The Declining Health of the Local Market: When and How Should Your Health Care Business Expand into New Markets

The Declining Health of the Local Market: When and How Should Your Health Care Business Expand into New Markets
March 21, 2013 - 7:52 pm, by

A large proportion of our nation’s health care infrastructure is located in urban markets with declining population. For example, according to the U.S. Census, cities with the largest population decline in recent years include New Orleans, Detroit, Cleveland, Pittsburgh, Toledo, and Buffalo. These very same cities, however, are home to some of the most reputable and innovative health care institutions in the country.

A very interesting business question facing these institutions is whether they can leverage their local reputation as a means of expanding into areas of high population growth. After all, to some extent the population growth in cities like Phoenix is comprised, at least in part, of transplants from the same shrinking urban centers. In this essay we explore some of the key parameters driving a “reputation leveraged” market expansion. Our insights are based on a series of projects that we conducted with a leading health care provider system a few years ago.

One of the most important variables to consider in market expansion is the overall demand for health care in the target market. In addition to overall population growth, it is important to understand the age distribution in the target market. Older folks are heavy health care users; thus, markets with a steady or growing older population are desirable. But older folks are also covered by Medicare, which is a comparatively tightfisted payer. Another important driver of health care demand is per capita income. Contrary to popular belief, health care is considered a “normal” good in that people with more money tend to buy more of it.

Another class of demand factors are “indirect” effects. Whereas population growth and per capita income will have a direct impact on your business in the target market, things like credit markets, mortgage rates, fuel prices, taxes, and housing prices can also impact the demand for health care. The unemployment rate is another important indirect factor, and one that at the extremes can quickly become a direct effect. Unemployment rates tend to serve as a crude barometer of the health of the local economy.

Another way to assess demand factors is to look more closely at health care utilization. Demand for professional services can be expressed as, for example, outpatient visits per capita. Similarly, demand for hospital services and treatment for acute conditions can be expressed as inpatient visits per capita. There a variety of datasets from which these measures can be calculated for a given geographic area.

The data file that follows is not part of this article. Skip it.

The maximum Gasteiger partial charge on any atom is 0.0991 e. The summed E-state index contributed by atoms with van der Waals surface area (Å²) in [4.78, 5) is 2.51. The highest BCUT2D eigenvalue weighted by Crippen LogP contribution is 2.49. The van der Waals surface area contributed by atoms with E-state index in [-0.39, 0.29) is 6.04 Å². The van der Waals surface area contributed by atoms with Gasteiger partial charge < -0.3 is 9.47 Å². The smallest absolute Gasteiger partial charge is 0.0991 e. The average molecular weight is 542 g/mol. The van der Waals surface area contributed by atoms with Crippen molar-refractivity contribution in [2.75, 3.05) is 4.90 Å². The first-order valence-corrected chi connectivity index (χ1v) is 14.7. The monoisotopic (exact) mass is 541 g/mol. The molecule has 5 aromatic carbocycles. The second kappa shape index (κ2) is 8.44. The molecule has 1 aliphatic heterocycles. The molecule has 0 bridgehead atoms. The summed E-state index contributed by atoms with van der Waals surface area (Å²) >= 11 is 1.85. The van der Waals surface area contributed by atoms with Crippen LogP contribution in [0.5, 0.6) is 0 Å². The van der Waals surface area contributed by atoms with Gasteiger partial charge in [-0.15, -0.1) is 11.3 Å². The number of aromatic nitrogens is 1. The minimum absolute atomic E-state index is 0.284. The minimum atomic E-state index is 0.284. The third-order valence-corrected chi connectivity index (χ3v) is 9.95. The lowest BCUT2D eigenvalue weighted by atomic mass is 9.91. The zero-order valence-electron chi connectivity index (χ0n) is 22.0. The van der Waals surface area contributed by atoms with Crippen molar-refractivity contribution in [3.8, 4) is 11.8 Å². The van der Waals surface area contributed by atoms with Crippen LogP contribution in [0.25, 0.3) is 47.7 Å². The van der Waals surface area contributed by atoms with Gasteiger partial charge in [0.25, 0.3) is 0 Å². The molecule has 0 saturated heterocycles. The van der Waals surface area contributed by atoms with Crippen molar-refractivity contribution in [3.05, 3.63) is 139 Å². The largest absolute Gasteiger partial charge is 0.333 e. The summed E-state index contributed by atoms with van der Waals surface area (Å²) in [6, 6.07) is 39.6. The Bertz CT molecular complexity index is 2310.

Supply-side factors are less important than demand-side factors, in our opinion, but nevertheless cannot be ignored. The most expeditious way to assess the existing supply of health care services in the target market is to measure things like hospital beds per capita, specialists per capita, and the total number of physicians per capita. Other important measures are the number of ambulatory surgery centers, urgent care centers, clinics and fully-staffed emergency rooms. Also, is the market in close proximity to a medical school?

The third category of factors to consider is “environmental.” These include the number and concentration of third-party payers, the levels of fees paid by payers to providers, and the legal environment governing the construction of new health care facilities (i.e., state “certificate of need” programs). Payer concentration is typically measured by what economists refer to as a “four-firm concentration ratio,” which is the proportion of the market served by the four largest firms (for more information on this, refer to this Related Article). The levels of fees paid to providers can be assessed using fee benchmarking datasets (See related blog).

This essay briefly summarizes what we believe to be the key factors in assessing potential growth markets, but the list is far from comprehensive. In 2008, our Business Analytics team (then part of HECG LLC) conducted an extensive market expansion analysis for a U.S. health system with a worldwide reputation, many factors were taken into consideration, and data gathered during an extensive site visit were also crucial to the formulation of meaningful insights for our client. If you are looking to grow through expansion into new markets, Avalon Health Economics has the experience, knowledge and insights to assist.

–John Schneider, CEO & Founder, Avalon Health Economics

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